A New York Times poll has found that 60 percent of New Yorkers oppose Mayor Michael R. Bloomberg’s plan to ban the sale of sugary sodas larger than 16 ounces at restaurants and certain retailers in the city.
Opponents say it’s an infringement of personal choice. Supporters applaud the mayor’s effort towards combating obesity. I say, “Come on, people! Step back and see the bigger picture!”
The American Beverage Association and New Yorkers for Beverage Choices are trying to scare consumers with savvy advertising that claims choosing the size of your beverage is a fundamental civil liberty. I hate to break it to you, but they’ll say just about anything to convince you to fork over the money. “But diet sodas aren’t included in the ban!,” you say. “They’ll still be able to make their money from diet soda sales.” Well, the New York Times poll finds that New Yorkers prefer regular over diet. Just a coincidence? I don’t think so.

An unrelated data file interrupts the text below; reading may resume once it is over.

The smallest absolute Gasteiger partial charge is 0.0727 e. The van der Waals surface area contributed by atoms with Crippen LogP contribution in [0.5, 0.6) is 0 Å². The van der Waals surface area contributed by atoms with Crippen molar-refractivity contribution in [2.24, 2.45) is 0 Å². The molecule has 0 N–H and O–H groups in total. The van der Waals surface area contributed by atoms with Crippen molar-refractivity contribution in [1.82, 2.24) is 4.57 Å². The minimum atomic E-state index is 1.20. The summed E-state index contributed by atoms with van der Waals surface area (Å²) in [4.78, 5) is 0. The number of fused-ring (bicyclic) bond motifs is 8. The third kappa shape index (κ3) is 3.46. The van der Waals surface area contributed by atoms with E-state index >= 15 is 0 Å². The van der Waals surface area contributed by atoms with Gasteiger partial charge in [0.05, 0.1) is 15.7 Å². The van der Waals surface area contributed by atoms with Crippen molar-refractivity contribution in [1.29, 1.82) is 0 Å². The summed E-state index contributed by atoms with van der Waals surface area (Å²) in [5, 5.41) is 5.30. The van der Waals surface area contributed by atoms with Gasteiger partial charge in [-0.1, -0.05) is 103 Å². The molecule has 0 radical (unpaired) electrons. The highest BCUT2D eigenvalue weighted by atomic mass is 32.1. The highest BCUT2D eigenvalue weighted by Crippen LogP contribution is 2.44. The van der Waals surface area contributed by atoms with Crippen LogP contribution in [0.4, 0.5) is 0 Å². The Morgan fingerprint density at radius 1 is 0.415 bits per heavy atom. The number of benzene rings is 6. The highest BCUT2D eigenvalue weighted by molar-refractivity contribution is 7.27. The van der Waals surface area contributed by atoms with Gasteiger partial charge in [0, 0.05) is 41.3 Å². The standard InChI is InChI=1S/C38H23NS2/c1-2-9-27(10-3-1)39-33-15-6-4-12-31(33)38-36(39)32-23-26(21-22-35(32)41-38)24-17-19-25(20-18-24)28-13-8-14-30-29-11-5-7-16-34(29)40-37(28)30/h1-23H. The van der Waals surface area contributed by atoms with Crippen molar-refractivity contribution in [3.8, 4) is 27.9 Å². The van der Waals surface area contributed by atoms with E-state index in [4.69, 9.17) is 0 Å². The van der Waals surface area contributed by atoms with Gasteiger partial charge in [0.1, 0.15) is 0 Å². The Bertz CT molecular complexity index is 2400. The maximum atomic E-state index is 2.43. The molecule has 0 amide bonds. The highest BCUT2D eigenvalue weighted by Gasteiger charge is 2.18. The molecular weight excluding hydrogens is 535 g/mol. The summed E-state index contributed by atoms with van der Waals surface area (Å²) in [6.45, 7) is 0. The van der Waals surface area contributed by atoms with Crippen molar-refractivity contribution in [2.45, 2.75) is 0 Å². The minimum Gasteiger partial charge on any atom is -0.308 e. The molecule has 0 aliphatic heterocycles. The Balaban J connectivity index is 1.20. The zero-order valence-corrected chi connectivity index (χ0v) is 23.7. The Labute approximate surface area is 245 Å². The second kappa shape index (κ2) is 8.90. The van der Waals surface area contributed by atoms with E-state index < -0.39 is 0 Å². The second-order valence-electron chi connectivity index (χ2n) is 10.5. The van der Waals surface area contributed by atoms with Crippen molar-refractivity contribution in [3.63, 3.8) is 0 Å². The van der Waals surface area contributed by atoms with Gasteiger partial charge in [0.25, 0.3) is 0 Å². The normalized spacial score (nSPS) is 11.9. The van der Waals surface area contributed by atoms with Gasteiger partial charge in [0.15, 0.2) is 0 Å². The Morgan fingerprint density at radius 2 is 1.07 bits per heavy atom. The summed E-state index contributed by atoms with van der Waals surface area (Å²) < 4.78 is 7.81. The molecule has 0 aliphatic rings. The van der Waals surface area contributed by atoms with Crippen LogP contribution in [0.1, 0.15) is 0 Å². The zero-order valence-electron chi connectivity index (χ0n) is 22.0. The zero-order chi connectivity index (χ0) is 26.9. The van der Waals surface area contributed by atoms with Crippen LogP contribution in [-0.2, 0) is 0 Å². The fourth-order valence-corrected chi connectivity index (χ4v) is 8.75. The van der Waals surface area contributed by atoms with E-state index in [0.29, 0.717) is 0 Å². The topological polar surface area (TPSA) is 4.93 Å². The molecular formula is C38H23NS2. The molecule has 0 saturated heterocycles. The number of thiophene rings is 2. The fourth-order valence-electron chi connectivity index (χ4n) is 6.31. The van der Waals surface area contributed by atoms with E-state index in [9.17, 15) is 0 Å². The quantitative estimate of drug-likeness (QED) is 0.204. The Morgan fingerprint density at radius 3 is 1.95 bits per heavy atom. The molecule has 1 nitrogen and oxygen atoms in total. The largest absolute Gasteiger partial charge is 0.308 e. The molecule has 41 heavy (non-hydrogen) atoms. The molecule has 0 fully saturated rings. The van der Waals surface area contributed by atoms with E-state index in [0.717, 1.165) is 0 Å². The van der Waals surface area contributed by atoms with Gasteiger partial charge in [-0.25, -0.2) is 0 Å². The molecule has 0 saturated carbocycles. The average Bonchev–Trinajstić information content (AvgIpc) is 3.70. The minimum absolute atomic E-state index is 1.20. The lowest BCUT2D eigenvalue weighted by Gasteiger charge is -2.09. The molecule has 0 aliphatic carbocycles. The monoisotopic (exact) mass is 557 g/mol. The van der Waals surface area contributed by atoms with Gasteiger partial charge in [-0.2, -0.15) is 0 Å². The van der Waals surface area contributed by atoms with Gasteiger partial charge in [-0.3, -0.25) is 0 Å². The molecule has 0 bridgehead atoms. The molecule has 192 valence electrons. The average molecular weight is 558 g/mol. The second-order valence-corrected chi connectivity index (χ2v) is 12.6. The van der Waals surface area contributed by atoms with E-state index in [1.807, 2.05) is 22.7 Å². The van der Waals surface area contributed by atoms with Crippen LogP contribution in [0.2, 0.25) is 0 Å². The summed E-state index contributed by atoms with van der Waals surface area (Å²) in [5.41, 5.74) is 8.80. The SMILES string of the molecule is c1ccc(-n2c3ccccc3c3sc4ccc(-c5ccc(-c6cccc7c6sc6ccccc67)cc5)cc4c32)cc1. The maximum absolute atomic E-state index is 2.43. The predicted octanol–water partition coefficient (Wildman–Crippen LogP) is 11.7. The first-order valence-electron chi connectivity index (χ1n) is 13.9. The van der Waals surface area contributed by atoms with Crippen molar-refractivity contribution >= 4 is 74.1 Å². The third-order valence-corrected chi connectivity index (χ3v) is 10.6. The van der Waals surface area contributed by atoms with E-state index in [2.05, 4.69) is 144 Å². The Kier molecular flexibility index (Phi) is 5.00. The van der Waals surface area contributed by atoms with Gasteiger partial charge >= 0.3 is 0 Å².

I’m not saying the soda ban is the right way to go. But instead of turning a simple health proposal into a full-fledged political campaign, let’s look at the facts. About 35 percent of Americans are obese, according to the latest data from the Centers for Disease Control and Prevention. Excess bodyweight has been linked to chronic conditions like diabetes and cardiovascular disease, which cost billions in medical treatment. Even if sugar sodas do not significantly contribute to weight gain (though one is left to wonder where all that extra sugar ends up), they certainly don’t do much in the weight-loss department.
To the opponents of the soda ban, I say your argument is weak. Mayor Bloomberg has proposed a plan of action while you have adopted the practice of complaining about free choice (need I remind you we’re talking about soda pop?).
If you can find a better way to help Americans manage their weight and improve the health of New York and the nation, then by all means kick back and enjoy the bubbly goodness of your favorite cola. I’ll even supersize it for you.